Of Hats, Jackets, and Turkish Politics
In an era of populism, Turkish President Recep Tayyip Erdogan is at the helm. After coming to power as Turkey’s prime minister in 2003, Erdogan became president in 2014. In April, he won a referendum to become an executive-style president, simultaneously assuming the offices of head of state and head of government.
As one of us explains in The New Sultan, Erdogan has become the most unassailable Turkish politician since Mustafa Kemal Ataturk founded the Turkish Republic in his own image as a secular, Western, and European state. He had a strong military mandate which he used to carry out reforms to Europeanize Turkey. As Turkey’s simultaneous liberator, reformer, and founder, Ataturk has an inescapable pull over the Turkish citizenry, even over detractors such as Erdogan — a politician who was groomed in Turkey’s anti-secular political Islamist movement.
And after remaining in power for almost 15 years, Erdogan has consolidated enough control to rival the influence of Ataturk. Just as Ataturk used state resources, education, and public policy to shape Turkey in his secular image in the 1920s, Erdogan is now engaged in top-down social engineering to shape Turkey as its antithesis: a politically Islamist, socially conservative, and directionally Middle Eastern society.
Some of Ataturk’s reforms, such as the emancipation of women, were substantial and transformative. Others were superficial, aimed at making the Turks look European from the outside. For instance, the “Hat Reform” passed in 1925 outlawed the wearing of the traditional Ottoman fez and made it compulsory for all men to wear European-style hats. By rejecting the fez, Ataturk wanted to enact a sharp break with Turkey’s Ottoman and Middle Eastern past, symbolically and superficially pivoting the country towards Europe.
Overnight, elites around Ataturk complied with the law, donning Panama and bowler hats. Ataturk’s close associates quickly mimicked his personal style, and his cabinet transformed in accordance with his vision.
But in small towns of the Turkish hinterland, where no hat stores existed, frightened citizens donned paper-mâché hats to avoid persecution by the authorities. Although Turkish men did eventually adopt Western style hats, the process was long and arduous. This episode symbolized shortcomings in the “Ataturk model” of social engineering in Turkey.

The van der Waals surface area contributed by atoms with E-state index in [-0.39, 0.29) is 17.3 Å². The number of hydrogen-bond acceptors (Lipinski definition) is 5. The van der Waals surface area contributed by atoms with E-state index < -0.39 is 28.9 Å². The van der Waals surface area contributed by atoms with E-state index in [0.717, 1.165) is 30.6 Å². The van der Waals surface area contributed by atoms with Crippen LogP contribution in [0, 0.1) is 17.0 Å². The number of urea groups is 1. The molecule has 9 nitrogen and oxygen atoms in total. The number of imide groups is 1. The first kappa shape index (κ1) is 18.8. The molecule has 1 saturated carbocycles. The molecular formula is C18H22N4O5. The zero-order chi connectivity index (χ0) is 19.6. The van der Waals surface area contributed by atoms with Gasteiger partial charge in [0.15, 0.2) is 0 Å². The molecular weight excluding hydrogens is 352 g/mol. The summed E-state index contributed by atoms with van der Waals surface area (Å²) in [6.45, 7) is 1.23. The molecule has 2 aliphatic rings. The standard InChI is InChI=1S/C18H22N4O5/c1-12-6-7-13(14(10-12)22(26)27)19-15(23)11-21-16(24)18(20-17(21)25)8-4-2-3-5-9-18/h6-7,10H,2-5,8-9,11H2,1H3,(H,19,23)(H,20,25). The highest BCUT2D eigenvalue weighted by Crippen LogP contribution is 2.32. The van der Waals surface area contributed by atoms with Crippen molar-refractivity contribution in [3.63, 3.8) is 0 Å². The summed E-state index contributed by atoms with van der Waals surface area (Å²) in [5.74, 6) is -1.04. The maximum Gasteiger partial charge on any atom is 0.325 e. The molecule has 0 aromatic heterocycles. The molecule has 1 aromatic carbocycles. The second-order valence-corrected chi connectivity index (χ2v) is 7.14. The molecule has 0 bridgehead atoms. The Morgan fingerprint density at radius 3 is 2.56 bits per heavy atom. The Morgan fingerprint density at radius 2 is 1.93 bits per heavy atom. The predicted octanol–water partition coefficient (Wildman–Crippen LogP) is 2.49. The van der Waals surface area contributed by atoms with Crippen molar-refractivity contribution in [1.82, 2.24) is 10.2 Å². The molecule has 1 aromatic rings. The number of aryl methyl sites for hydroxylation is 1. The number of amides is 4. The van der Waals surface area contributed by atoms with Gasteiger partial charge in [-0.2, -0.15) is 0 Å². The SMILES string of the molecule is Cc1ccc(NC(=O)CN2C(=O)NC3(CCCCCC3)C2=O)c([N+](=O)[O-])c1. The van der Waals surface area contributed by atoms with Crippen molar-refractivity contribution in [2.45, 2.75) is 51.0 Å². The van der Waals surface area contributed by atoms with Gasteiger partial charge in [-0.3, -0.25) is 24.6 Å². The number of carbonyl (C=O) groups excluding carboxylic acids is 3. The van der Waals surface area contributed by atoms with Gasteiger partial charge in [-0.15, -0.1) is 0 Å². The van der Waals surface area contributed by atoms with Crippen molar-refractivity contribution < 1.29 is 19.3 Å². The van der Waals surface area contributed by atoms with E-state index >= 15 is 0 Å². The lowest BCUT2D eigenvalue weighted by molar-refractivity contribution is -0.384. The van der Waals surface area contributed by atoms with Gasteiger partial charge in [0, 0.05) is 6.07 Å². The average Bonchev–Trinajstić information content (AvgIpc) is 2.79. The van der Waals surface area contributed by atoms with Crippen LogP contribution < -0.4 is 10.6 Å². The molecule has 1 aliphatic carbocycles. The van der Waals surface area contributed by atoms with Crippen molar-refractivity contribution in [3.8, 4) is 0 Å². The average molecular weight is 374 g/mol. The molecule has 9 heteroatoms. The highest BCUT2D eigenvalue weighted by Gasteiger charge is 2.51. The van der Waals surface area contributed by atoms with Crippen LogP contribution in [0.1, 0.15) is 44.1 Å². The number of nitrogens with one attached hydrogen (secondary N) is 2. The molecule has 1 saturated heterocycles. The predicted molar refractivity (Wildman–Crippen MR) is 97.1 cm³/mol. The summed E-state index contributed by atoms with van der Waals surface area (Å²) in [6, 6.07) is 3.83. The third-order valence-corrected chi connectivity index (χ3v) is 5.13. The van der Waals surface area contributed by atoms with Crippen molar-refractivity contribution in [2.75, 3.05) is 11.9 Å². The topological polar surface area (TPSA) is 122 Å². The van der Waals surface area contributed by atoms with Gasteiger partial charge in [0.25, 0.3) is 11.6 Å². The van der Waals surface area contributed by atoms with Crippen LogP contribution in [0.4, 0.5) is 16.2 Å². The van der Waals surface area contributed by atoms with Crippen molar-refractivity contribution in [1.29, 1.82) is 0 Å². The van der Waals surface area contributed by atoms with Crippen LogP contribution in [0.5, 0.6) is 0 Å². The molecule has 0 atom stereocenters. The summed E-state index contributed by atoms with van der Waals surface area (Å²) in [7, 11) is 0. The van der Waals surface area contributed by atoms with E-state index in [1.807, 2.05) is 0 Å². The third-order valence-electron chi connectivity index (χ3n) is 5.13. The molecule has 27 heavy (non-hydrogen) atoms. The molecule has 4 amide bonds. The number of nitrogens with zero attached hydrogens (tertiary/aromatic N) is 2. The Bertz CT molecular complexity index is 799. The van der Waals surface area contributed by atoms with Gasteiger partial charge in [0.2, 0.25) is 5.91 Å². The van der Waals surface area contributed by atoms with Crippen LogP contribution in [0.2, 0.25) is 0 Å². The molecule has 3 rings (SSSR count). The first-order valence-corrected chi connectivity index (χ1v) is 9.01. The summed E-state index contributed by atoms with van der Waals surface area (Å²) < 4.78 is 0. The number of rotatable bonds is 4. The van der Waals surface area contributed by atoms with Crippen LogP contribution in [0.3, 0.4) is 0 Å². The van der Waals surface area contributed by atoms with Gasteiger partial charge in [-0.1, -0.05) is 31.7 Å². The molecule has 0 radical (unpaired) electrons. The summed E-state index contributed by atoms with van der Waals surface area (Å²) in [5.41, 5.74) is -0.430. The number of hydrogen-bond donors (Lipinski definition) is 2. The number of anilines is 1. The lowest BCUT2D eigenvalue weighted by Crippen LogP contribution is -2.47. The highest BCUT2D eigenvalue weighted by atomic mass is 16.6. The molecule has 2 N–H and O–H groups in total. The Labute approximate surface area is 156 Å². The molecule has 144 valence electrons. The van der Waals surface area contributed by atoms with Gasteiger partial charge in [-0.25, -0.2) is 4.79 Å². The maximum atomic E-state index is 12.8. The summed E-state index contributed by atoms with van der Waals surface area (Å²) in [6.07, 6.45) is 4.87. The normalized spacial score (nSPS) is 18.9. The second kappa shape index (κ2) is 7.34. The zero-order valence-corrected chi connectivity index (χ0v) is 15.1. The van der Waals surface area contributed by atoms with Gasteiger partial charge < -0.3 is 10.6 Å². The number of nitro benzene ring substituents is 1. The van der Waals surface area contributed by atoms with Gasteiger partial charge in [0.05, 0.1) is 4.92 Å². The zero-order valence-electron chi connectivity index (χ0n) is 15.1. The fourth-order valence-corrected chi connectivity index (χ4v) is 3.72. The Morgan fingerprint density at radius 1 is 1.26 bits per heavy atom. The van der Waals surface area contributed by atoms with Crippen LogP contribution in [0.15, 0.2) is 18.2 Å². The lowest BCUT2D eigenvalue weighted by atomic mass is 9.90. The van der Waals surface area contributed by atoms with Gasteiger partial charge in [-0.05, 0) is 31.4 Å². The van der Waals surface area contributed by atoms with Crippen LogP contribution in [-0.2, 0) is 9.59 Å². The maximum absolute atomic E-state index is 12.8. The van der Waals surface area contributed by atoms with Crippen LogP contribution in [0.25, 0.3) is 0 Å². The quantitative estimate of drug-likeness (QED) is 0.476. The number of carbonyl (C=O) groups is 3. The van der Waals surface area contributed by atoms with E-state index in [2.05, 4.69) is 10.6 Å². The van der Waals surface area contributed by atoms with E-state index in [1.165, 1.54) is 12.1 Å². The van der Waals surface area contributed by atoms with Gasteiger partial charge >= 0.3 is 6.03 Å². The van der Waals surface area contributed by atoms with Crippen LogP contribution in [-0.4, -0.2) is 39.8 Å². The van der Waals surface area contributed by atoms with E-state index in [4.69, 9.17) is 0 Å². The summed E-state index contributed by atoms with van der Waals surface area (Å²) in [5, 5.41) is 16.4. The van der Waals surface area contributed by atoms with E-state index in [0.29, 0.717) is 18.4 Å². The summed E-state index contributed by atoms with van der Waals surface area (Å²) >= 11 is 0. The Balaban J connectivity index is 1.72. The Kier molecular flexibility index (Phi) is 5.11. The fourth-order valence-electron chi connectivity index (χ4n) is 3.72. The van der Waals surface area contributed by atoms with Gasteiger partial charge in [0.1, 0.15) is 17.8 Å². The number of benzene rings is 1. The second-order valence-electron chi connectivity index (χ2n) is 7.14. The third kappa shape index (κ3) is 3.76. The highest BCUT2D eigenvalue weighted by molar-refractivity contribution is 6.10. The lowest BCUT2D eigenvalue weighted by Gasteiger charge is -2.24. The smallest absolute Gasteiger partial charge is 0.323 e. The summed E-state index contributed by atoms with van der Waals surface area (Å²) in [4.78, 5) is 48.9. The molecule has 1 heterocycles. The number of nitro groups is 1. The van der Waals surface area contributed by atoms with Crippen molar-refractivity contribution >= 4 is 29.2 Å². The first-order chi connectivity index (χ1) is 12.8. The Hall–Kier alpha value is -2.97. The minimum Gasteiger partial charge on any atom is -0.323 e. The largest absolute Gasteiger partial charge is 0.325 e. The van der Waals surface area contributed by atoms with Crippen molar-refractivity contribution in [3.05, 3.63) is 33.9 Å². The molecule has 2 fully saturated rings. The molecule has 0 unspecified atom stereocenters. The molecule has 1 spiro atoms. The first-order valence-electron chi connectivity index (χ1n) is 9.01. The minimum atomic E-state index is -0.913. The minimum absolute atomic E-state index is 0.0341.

Almost a century later, Erdogan governs a country that has progressed considerably, in large part due to Ataturk’s reforms. The literacy rate was 11 percent in the 1920s and is now at 97 percent. Proving how far Turkey has come, while Ataturk acquired power through military victory, Erdogan owes his position to a democratic mandate to govern.
But overlooking this progress, Erdogan has turned to “Ataturk model” — utilizing state resources to shape Turkey in his own image — though he, of course, does not share Ataturk’s values. Rolling back Ataturk’s gender advances, Erdogan’s has publicly declared that for “women and men to be equal goes against nature.” Even more alarmingly, his education ministry recently revised the school curriculum to exclude evolution and include jihad. And while Erdogan has not legislated anything similar to the Hat Reform, the gravitas of Turkey’s anti-Ataturk is making ripples across Turkish society.
Beginning with the presidential election of 2014, in which Erdogan became Turkey’s first popularly elected president, he has worn a blue tartan jacket to cast his ballot.
His jacket has gained enough attention to inspire hashtags and headlines: “Erdogan’s tartan jacket is on social media: It wins elections!” Fashion and body language experts have speculated that by preferring the blue tartan jacket to more formal wear, Erdogan declares to the masses, “I am one of you.”
And yet, this intended symbol of humility instead manifests Erdogan’s dominance: his closest associates in the Justice and Development Party — ranging from prime ministers to members of parliament — have all donned his suit, adopting Erdogan’s style just as Ataturk’s cabinet once adopted his. One of Turkey’s leading satirical websites even published a list of potential candidates for prime minister, all of whom shared one trait: having worn the blue tartan jacket.
When Erdogan became prime minister in 2003, he was the grassroots challenger to a state that was established top-down in the 1920s. But after remaining in power for a decade, Erdogan has become the top-down transformer himself. In Turkey’s populist brand of politics, access to political power necessitates fealty to Erdogan, and recently, that has meant dressing like the president.
Soner Cagaptay, the Beyer Family Fellow and director of the Turkish Research Program at The Washington Institute, is the author of The New Sultan: Erdogan and the Crisis of Modern Turkey. Oya Rose Aktas is the Yvonne Silverman Research Assistant at the Institute.